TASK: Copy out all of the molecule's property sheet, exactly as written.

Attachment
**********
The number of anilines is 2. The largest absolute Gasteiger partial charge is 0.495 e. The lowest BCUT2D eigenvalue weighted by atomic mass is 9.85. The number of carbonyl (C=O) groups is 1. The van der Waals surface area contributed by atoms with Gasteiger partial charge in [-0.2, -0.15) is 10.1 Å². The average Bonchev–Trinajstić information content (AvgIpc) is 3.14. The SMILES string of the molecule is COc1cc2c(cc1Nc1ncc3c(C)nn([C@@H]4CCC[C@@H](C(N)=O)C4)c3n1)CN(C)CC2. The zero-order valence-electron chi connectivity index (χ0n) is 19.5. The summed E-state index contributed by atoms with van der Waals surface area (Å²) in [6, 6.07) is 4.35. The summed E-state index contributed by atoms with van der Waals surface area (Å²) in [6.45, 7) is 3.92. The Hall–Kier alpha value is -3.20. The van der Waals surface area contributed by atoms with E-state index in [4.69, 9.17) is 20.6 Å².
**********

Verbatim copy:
The number of anilines is 2. The largest absolute Gasteiger partial charge is 0.495 e. The lowest BCUT2D eigenvalue weighted by atomic mass is 9.85. The number of carbonyl (C=O) groups is 1. The van der Waals surface area contributed by atoms with Gasteiger partial charge in [-0.2, -0.15) is 10.1 Å². The average Bonchev–Trinajstić information content (AvgIpc) is 3.14. The SMILES string of the molecule is COc1cc2c(cc1Nc1ncc3c(C)nn([C@@H]4CCC[C@@H](C(N)=O)C4)c3n1)CN(C)CC2. The zero-order valence-electron chi connectivity index (χ0n) is 19.5. The summed E-state index contributed by atoms with van der Waals surface area (Å²) in [6, 6.07) is 4.35. The summed E-state index contributed by atoms with van der Waals surface area (Å²) in [6.45, 7) is 3.92. The Hall–Kier alpha value is -3.20. The van der Waals surface area contributed by atoms with E-state index in [4.69, 9.17) is 20.6 Å².